Earlier this week, Buzzfeed News reported that Grindr had been sharing user information with third-party app-testing companies. This revelation unleashed a wave of criticism against the gay dating app for potentially putting its users at risk of having information from their profiles, including HIV status, released more widely than they had intended or understood when they consented to using the app. The company has since ended the practice.
In the wake of Facebook’s scandal regarding the sale of user information to Cambridge Analytica, the BuzzFeed report felt to many like another grievance in a long line of grievances regarding the misuse of social media–user information. For a lot of LGBTQ people, who use apps like Grindr with the expectation of a higher degree of privacy and security, the report felt particularly personal and egregious.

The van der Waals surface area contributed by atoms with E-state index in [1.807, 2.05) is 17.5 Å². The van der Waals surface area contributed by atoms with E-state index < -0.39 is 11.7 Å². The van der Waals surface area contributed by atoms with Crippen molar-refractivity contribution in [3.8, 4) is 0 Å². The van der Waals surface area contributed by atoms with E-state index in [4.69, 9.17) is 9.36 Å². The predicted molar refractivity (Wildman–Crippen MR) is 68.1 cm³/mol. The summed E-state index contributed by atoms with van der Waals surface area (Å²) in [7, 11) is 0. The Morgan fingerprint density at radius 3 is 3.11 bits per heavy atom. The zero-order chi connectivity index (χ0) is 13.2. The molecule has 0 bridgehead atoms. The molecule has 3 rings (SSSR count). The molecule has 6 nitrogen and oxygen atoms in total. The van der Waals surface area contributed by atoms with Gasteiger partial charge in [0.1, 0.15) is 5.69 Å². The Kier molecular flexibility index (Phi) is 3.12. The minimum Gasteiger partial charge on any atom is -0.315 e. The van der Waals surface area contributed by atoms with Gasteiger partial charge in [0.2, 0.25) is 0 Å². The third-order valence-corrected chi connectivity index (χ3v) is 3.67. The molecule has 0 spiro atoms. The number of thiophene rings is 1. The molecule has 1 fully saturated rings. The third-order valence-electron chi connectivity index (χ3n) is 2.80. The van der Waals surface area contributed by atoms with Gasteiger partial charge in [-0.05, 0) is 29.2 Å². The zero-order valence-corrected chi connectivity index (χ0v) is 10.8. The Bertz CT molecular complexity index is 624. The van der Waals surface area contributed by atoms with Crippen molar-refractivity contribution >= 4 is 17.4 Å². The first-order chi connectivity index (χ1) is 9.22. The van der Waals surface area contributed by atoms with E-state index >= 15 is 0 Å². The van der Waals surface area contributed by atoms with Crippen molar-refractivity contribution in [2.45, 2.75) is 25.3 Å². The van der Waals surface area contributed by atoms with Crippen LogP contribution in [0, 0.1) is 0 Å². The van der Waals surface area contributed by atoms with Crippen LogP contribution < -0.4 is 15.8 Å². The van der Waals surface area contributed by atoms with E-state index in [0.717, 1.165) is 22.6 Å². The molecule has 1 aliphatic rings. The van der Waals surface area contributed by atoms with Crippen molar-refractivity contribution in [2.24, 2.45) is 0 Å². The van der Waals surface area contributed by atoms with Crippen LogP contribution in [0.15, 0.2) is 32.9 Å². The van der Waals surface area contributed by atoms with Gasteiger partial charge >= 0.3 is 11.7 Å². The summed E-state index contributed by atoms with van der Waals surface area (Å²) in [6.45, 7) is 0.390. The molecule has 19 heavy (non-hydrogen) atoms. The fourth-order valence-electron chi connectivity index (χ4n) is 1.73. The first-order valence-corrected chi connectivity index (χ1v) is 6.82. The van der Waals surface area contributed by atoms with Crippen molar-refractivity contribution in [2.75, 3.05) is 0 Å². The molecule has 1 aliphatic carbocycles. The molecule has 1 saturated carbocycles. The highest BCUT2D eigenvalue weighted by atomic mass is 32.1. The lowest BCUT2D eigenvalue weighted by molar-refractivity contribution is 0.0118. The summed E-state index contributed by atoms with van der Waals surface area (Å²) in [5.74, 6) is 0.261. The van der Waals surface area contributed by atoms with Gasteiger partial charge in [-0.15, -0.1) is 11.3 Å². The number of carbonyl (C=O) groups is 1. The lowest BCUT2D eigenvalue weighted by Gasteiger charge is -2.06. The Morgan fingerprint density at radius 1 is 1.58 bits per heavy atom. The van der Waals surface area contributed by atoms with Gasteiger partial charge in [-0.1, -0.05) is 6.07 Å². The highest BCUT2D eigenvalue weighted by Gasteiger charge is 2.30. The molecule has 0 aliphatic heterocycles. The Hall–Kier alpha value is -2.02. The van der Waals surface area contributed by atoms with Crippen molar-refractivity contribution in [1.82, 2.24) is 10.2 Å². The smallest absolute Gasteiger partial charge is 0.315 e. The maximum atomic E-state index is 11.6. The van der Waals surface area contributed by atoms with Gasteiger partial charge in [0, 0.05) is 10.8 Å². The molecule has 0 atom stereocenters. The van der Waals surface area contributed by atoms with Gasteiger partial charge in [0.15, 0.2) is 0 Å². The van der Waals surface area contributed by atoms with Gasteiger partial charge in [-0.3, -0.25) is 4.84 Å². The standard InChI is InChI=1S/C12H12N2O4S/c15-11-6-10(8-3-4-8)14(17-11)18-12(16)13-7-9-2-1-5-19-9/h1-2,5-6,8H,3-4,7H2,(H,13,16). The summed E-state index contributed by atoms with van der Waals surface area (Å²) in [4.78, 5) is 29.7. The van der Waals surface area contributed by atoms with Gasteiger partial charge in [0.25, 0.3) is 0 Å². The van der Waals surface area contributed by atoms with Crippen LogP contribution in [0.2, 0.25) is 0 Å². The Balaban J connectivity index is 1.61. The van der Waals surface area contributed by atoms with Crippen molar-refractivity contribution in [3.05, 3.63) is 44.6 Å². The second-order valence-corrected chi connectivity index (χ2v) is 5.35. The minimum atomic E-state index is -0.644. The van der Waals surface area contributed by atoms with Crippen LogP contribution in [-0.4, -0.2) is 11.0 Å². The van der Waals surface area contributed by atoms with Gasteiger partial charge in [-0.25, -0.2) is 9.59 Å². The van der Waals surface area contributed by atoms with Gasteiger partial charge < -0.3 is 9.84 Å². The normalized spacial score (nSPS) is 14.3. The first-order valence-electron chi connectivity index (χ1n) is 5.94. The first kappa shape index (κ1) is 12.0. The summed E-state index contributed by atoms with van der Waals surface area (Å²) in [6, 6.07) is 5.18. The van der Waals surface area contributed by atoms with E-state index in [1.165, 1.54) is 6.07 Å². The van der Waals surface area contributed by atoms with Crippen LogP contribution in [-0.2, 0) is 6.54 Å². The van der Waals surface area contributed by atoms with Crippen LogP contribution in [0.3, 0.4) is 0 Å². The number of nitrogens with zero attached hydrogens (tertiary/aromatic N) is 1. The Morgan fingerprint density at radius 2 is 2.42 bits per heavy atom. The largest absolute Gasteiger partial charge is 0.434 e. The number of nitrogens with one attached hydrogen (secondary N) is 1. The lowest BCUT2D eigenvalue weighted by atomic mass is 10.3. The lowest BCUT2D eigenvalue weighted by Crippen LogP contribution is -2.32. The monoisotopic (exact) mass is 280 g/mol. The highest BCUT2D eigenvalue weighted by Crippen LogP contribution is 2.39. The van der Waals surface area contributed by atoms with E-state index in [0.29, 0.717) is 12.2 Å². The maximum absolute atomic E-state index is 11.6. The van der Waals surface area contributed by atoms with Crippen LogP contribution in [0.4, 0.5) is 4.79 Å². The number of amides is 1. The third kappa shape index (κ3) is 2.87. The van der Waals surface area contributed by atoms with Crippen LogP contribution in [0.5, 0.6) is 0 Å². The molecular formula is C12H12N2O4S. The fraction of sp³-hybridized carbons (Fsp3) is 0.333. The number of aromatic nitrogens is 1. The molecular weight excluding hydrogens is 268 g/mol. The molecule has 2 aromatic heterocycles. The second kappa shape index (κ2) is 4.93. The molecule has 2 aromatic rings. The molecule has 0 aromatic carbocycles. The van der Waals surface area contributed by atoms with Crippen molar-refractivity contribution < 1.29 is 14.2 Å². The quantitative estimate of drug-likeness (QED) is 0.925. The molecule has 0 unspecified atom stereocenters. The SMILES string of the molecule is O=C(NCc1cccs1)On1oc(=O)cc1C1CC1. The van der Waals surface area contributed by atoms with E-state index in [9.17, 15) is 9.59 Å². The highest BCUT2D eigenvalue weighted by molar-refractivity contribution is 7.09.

As an HIV advocate working in HIV-related health care, I felt the tug to join the tide of criticism; but after learning more about the technical aspects of the situation and considering the real stakes for users, I’ve settled into a more nuanced position. I don’t think the sharing of user information with app-testing companies poses a significant threat for abuse, even for information as sensitive and stigmatized as HIV status, but I do think there are necessary steps companies like Grindr can and should take to ensure user privacy and safety from abuse. Fortunately, the health care field has already set such a standard in the form of strict protocols from the Health Insurance Portability and Accountability Act (HIPAA).
Before looking at how the HIPAA could help Grindr, we should first consider what Grindr did and did not actually do. Late Monday, Grindr CTO Scott Chen took to the internet to defend the company, explaining that Grindr “has never sold” and will never sell user HIV status to advertisers. He added that confidential user information was shared with (rather than sold to) app-testing vendors Apptimize and Localytics, simply for the sake of app optimization and the development of novel features, such as Grindr’s newly released HIV Test Reminders. Chen assured users that user HIV status was encrypted, never shared with advertisers, and only came from information users willingly shared on their profiles.